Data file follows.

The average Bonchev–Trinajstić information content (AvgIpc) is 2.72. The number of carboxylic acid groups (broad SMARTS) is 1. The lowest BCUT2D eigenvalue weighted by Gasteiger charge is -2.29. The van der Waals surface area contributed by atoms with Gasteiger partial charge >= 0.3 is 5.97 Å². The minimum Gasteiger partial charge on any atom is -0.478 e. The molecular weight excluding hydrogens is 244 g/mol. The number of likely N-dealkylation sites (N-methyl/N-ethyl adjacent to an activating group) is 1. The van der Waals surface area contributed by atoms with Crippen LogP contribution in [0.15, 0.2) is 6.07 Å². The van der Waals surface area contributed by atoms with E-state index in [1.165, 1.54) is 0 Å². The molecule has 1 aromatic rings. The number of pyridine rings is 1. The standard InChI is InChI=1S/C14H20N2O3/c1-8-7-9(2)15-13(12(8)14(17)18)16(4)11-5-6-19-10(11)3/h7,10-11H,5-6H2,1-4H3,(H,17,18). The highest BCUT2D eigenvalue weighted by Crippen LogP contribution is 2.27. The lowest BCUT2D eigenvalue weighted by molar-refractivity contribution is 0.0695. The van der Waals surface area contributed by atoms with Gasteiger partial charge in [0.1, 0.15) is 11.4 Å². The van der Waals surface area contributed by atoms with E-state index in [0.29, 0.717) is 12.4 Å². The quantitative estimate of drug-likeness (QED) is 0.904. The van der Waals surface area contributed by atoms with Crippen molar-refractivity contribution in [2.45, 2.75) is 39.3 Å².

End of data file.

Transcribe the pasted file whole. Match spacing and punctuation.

The average Bonchev–Trinajstić information content (AvgIpc) is 2.72. The number of carboxylic acid groups (broad SMARTS) is 1. The lowest BCUT2D eigenvalue weighted by Gasteiger charge is -2.29. The van der Waals surface area contributed by atoms with Gasteiger partial charge >= 0.3 is 5.97 Å². The minimum Gasteiger partial charge on any atom is -0.478 e. The molecular weight excluding hydrogens is 244 g/mol. The number of likely N-dealkylation sites (N-methyl/N-ethyl adjacent to an activating group) is 1. The van der Waals surface area contributed by atoms with Crippen LogP contribution in [0.15, 0.2) is 6.07 Å². The van der Waals surface area contributed by atoms with E-state index in [1.165, 1.54) is 0 Å². The molecule has 1 aromatic rings. The number of pyridine rings is 1. The standard InChI is InChI=1S/C14H20N2O3/c1-8-7-9(2)15-13(12(8)14(17)18)16(4)11-5-6-19-10(11)3/h7,10-11H,5-6H2,1-4H3,(H,17,18). The highest BCUT2D eigenvalue weighted by Crippen LogP contribution is 2.27. The lowest BCUT2D eigenvalue weighted by molar-refractivity contribution is 0.0695. The van der Waals surface area contributed by atoms with Gasteiger partial charge in [0.1, 0.15) is 11.4 Å². The van der Waals surface area contributed by atoms with E-state index in [0.29, 0.717) is 12.4 Å². The quantitative estimate of drug-likeness (QED) is 0.904. The van der Waals surface area contributed by atoms with Crippen molar-refractivity contribution in [2.45, 2.75) is 39.3 Å².